-JS: I don't think we should do either of these things. We should continue that work that has already begun on clarifying what WCAG 2 has and has not been able to do, and on developing a plan for further work.

Examples:
  2.4.2 Multiple Ways: More than one way is available to locate content within a set of Web units where content is not the result of, or a step in, a process.
-JS: This one seems to address both memory and problem-solving; depending on what methods are provided, it might also address reading difficulties (e.g., by providing visual icons as well as text links that help people who have trouble understanding visual information)
  2.4.7 Location: Information about the user's location within a set of Web units is . Available.
-JS: Addresses memory, problem-solving. Could also support others, depending on methods used.

  3.1.3 Unusual Words: A mechanism is available for identifying specific definitions of words or phrases used in an unusual or restricted way, including idioms and jargon.
-JS: Memory; reading comprehension; difficulty understanding non-literal uses of language
  3.2.3 Consistent Navigation: Navigational mechanisms that are repeated on multiple Web units within a set of Web units occur in the same relative order each time they are repeated, unless a change is initiated by the user.
-JS: Memory

  3.2.4 Consistent ID: Components that have the same functionality within a set of Web units are identified consistently.
- JS: Memory, problem-solving, possibly reading, linguistic, verbal comprehension

Besides the SC listed above, quite a few others provide support for people with certain functional limitations listed by WebAIM. And, as far as I know, there is nothing in WCAG 2.0 that conflicts with guidance offered elsewhere about authoring for people with cognitive, language, and learning disabilities. Just as WCAG 2.0 is meant to be used together with, say, usability guidelines and guidelines about search engine optimization, so it can be used together with guidelines for making content accessible to people with CLLD.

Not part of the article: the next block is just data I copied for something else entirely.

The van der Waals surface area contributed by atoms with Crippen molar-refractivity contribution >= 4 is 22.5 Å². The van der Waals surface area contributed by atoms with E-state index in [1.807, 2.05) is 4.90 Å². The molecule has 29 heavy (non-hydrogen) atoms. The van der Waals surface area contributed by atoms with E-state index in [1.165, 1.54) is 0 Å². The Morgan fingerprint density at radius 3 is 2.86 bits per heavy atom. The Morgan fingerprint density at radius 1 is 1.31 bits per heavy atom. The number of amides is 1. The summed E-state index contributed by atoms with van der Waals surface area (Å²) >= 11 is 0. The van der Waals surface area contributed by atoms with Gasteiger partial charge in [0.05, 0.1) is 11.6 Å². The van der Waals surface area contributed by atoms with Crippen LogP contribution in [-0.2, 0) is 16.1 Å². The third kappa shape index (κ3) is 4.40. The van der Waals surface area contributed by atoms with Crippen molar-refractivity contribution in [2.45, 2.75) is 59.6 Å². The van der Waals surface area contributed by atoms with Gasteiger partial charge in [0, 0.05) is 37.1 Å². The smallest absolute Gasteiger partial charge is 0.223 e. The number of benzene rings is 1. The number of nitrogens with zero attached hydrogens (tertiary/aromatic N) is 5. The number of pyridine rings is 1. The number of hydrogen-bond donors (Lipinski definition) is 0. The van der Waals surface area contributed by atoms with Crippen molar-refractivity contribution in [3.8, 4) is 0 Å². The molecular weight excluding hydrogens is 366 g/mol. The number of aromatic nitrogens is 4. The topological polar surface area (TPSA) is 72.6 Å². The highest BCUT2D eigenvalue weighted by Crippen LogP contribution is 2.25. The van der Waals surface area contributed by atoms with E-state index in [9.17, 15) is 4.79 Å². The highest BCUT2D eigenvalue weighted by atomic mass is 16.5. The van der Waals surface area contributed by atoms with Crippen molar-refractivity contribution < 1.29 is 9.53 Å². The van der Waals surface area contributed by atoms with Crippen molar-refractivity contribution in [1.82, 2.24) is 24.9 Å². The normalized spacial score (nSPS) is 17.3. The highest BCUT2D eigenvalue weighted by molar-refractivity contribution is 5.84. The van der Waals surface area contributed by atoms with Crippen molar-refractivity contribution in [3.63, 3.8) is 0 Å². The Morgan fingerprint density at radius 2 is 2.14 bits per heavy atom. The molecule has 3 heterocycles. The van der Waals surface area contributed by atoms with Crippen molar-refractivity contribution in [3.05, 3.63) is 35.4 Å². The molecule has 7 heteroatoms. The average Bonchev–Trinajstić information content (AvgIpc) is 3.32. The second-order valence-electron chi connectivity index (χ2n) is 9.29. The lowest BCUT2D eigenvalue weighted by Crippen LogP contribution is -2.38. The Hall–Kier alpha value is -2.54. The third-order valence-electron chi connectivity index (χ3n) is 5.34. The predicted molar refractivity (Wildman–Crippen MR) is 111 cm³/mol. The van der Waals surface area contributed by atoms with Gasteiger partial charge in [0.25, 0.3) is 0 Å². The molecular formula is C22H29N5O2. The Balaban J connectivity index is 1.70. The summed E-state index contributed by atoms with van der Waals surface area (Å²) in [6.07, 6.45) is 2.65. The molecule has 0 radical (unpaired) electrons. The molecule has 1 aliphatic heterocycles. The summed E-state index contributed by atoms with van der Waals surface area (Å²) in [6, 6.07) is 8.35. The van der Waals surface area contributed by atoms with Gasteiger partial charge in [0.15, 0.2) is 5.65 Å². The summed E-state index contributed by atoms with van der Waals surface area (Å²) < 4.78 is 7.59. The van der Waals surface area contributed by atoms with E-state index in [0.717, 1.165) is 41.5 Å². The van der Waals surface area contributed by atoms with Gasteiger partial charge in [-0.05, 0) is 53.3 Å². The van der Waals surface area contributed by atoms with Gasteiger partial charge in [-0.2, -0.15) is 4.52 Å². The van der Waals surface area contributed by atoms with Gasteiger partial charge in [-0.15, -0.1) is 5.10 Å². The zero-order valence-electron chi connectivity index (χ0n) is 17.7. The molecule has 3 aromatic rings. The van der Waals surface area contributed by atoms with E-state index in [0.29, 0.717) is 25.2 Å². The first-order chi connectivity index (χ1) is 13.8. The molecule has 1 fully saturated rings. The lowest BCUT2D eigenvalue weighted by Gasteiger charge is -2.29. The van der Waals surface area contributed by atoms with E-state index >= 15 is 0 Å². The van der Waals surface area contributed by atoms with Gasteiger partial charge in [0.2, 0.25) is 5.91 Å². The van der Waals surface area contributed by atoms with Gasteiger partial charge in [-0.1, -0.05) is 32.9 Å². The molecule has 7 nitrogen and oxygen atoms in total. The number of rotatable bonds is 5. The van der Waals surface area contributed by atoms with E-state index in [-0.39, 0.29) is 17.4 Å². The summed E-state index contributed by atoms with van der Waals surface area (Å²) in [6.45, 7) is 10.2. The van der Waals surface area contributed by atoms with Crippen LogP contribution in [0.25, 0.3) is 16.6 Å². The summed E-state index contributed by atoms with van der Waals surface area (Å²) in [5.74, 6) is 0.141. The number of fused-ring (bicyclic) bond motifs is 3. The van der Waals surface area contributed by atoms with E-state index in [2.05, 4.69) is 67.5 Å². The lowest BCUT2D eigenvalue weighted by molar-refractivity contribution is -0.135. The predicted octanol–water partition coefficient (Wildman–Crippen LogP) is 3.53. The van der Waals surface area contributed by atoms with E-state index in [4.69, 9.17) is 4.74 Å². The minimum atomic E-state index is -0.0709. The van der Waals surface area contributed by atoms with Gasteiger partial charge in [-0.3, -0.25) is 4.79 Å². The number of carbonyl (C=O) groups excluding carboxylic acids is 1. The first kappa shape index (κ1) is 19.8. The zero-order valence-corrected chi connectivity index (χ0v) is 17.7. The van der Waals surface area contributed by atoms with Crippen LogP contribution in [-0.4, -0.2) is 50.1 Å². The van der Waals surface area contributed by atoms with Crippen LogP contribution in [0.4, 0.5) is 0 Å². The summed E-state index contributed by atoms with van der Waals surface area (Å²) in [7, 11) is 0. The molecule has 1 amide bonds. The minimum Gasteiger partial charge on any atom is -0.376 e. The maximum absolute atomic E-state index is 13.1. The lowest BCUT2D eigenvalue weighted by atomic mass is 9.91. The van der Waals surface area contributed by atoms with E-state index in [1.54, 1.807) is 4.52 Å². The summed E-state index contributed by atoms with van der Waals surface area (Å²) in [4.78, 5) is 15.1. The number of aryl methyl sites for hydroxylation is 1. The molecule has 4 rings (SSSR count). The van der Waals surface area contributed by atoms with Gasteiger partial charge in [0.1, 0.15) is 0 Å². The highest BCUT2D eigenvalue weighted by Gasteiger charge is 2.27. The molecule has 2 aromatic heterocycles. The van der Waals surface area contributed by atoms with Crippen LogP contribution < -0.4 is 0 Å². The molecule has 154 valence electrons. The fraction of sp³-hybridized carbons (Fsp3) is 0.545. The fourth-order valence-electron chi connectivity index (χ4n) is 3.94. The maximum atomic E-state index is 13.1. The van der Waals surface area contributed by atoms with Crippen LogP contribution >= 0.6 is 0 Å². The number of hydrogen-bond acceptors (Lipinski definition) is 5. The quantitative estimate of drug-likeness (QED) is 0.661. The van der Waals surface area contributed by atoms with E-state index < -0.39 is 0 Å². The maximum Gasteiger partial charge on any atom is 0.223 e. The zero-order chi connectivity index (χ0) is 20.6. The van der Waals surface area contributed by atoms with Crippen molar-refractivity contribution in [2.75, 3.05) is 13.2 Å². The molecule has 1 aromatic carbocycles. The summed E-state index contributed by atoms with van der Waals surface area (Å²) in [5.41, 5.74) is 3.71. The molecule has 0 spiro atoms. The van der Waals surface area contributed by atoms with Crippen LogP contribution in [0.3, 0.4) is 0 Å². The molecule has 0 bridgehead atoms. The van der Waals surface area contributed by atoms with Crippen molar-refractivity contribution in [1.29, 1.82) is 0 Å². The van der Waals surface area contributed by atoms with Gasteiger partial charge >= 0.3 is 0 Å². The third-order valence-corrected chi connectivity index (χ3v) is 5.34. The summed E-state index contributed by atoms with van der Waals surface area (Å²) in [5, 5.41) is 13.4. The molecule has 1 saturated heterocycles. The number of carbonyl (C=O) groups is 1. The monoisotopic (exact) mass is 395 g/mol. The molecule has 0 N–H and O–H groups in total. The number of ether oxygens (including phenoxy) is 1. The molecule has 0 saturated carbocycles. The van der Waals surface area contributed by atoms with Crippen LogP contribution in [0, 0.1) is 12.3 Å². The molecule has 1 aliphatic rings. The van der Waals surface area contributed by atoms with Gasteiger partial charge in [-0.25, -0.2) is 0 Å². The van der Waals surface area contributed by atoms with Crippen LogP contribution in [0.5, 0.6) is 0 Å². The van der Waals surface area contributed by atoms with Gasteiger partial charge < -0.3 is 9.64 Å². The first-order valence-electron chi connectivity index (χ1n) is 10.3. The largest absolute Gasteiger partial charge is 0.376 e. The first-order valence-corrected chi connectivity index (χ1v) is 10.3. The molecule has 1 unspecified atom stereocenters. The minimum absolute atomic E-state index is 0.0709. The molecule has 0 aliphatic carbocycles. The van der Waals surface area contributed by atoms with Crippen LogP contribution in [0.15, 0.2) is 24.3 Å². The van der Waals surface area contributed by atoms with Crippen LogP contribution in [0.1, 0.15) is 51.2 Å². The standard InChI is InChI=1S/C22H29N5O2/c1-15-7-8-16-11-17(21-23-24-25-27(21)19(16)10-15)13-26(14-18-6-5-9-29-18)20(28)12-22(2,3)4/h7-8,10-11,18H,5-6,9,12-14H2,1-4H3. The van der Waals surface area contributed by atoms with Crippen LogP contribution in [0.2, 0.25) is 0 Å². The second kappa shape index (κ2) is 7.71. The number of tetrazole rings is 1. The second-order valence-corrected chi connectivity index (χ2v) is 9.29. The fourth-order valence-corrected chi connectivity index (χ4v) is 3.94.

John

On 2/20/07, Sean Hayes <Sean.Hayes@microsoft.com> wrote:
> I have followed up by reading the rest of the comments, and apart from
a few specific issues I'd say the broad thrust of the comments are along the lines of "please don't say you address learning difficulties or cognitive, because you really don't". And that what we do have is targeted at reading level which is not the same as either LD, CD or reading disability and shouldn't be confused.
>
> I think these are reasonable criticisms, and our broad response, once
we have done as discussed a round of due diligence with invited experts, and unless some concrete proposals come out of that, should be to remove any mention of cognitive from WCAG2.0 with a disclaimer along the lines
of:
>
> "We did not have enough expertise in the WG to formulate testable
criteria to address cognitive issues which could resonably be adopted by all web content and this is an area which a specific W3C group with the relevant expertise should address in the future".
>
> Sean Hayes
> Standards and Policy Team
> Accessible Technology Group
> Microsoft
> Phone:
>   mob +44 7977 455002
>   office +44 117 9719730
>
> -----Original Message-----
> From: public-wcag-teamb-request@w3.org
> [mailto:public-wcag-teamb-request@w3.org] On Behalf Of Loretta Guarino

> Reid
> Sent: 20 February 2007 19:02
> To: TeamB
> Subject: Meeting on Feb 20
>
>
> Cognitive issues:
> Note lack of expertise in working group.
>
> 1. Invite experts from Ad Hoc Task Force to discuss cognitive support
> 2. Try to address cognitive issues more completely beyond WCAG2 3.
> General clean-up of language relating to cognitive, language and
> learning disabilities
>
>
Received on Tuesday, 20 February 2007 21:59:12 GMT